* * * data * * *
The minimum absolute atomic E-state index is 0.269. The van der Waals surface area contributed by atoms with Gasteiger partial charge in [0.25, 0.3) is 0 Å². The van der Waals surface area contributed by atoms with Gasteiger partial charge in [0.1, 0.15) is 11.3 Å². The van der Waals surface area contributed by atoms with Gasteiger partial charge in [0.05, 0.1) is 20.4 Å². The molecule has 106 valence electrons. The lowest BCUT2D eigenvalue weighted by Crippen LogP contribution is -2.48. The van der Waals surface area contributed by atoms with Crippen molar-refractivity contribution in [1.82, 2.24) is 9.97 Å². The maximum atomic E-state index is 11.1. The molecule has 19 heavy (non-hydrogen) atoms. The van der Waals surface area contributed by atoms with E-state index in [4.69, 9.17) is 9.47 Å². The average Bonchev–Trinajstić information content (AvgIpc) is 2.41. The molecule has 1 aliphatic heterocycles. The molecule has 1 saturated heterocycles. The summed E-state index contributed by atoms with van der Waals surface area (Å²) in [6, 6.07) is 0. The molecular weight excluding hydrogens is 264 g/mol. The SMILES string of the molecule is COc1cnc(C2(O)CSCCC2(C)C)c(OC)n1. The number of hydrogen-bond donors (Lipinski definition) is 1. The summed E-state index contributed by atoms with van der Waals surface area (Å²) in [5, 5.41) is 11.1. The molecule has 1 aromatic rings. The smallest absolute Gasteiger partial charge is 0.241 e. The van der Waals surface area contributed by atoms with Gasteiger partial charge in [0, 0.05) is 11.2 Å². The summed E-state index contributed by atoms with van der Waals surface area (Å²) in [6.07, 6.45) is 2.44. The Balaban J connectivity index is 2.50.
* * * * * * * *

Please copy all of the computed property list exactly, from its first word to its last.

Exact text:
The minimum absolute atomic E-state index is 0.269. The van der Waals surface area contributed by atoms with Gasteiger partial charge in [0.25, 0.3) is 0 Å². The van der Waals surface area contributed by atoms with Gasteiger partial charge in [0.1, 0.15) is 11.3 Å². The van der Waals surface area contributed by atoms with Gasteiger partial charge in [0.05, 0.1) is 20.4 Å². The molecule has 106 valence electrons. The lowest BCUT2D eigenvalue weighted by Crippen LogP contribution is -2.48. The van der Waals surface area contributed by atoms with Crippen molar-refractivity contribution in [1.82, 2.24) is 9.97 Å². The maximum atomic E-state index is 11.1. The molecule has 19 heavy (non-hydrogen) atoms. The van der Waals surface area contributed by atoms with E-state index in [4.69, 9.17) is 9.47 Å². The average Bonchev–Trinajstić information content (AvgIpc) is 2.41. The molecule has 1 aliphatic heterocycles. The molecule has 1 saturated heterocycles. The summed E-state index contributed by atoms with van der Waals surface area (Å²) in [6, 6.07) is 0. The molecular weight excluding hydrogens is 264 g/mol. The SMILES string of the molecule is COc1cnc(C2(O)CSCCC2(C)C)c(OC)n1. The number of hydrogen-bond donors (Lipinski definition) is 1. The summed E-state index contributed by atoms with van der Waals surface area (Å²) in [5, 5.41) is 11.1. The molecule has 1 aromatic rings. The smallest absolute Gasteiger partial charge is 0.241 e. The van der Waals surface area contributed by atoms with Gasteiger partial charge in [0, 0.05) is 11.2 Å². The summed E-state index contributed by atoms with van der Waals surface area (Å²) in [6.07, 6.45) is 2.44. The Balaban J connectivity index is 2.50.